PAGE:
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The Copperhead, A Venomous American Pit Viper
This is very much like what they look like here in Texas
I was living in a travel trailer on someone else's property in a place called Gray's Prairie, Texas; and this community is close to other small Kaufman County, Texas communities such as Styx, Peeltown, Scurry, and my hometown, Kaufman. I was earning some beer money that day, cleaning up some brush, and my taskmaster was a woman I call "the screamer." Literally, the woman preferred to scream than to talk, but she wasn't in the habit of screaming at me, and so I was as okay with it as I could be. She had me picking up and trimming dead limbs around the place, and followed me about in her wheelchair. Leading me to another evergreen tree of some kind or another, she asked me to trim a large, creeping rose bush that grew alongside it. I lifted a large limb, and headed close to the tree trunk, shears in hand. Then, before I knew what happened, I was at least six or seven feet back, my arm's undersides were raw, and or scrapped up, and I was laying on my back, scrambling to my feet, and my adrenaline level was at levels that I could describe as "Three Mile Island."
"What the hell happened?"
Breathless, and regaining my feet, I told her that there was a large Copperhead under the tree. Of course that particular snake lived about a minute longer, and then I returned with a shovel, which destroyed it, and then disposed of it. The family on the property had five young, and very active children. There is no need to take chances with venomous snakes close to a home with children, and the woman herself raised dogs, and had lots of pups that would have been at risk as well.
On another occasion, walking around dazed and confused, a crazy idea struck me on a November's day. I kicked a large decaying tree stump. The tree trunk, rotted to the core, shattered, and inside was a nest of very angry, hibernating Copperhead Vipers.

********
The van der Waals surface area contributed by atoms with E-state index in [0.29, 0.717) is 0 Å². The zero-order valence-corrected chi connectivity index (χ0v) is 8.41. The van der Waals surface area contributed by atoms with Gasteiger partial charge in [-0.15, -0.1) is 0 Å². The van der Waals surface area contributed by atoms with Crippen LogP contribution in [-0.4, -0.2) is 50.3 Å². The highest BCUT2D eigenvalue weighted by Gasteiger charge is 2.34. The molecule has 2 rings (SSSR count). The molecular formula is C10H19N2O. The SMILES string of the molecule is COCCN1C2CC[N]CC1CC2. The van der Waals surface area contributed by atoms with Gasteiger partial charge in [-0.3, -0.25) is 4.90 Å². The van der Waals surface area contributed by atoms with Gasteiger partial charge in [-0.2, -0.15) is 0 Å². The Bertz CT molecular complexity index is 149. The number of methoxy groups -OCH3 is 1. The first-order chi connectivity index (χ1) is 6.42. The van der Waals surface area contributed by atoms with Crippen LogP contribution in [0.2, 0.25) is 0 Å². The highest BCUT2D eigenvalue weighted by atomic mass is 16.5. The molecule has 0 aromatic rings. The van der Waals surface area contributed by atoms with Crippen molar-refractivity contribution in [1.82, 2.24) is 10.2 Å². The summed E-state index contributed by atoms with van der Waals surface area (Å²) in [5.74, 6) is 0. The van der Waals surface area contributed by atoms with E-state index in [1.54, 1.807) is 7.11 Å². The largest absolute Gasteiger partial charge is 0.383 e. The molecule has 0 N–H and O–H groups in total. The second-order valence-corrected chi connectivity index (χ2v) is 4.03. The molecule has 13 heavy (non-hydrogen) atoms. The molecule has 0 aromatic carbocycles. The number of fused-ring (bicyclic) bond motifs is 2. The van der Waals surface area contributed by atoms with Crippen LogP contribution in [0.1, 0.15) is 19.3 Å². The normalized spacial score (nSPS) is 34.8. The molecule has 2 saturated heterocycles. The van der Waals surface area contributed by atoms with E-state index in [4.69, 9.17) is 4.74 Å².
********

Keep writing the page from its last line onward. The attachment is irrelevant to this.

The killing of Copperhead snakes is very common, but is most often accidental - it happens when someone mows an overdue yard, or when one is "weed eating" along a fence. I once killed one with a garden hoe while up ending a decrepit, and largely fruitless strawberry garden.
Agkistrodon contortrix - The Copperhead Pit Viper Snake
Agkistrodon contortrix is the Latin for the Genus and species for the North American Pit Viper snake which has come to be known as the Copperhead, and this snake is smaller, and is supposed to have a less deadly venom than it's cousin, the Water Moccasin does. The Copperhead is an ambush predator, which likes to find an opportunistic spot to wait for frogs and small rodents to happen into. For that reason alone, the snake is useful to have around - just so long as it is not too close to the homestead.
Four feet and six inches long is the length for the largest ever reported Copperhead, a full foot shorter in length than the longest Water Moccasin that I have killed myself. This snake, however, is one that is camouflaged to the max in regards to it's environment. One of these can be stepped on without knowing, unless of course, you suddenly feel a sharp pain followed by nausea, then you'll know, and hopefully you will have someone to carry you to a car, and drive you to a hospital for a bit of anti venom. Cell phones, what did we ever do without them?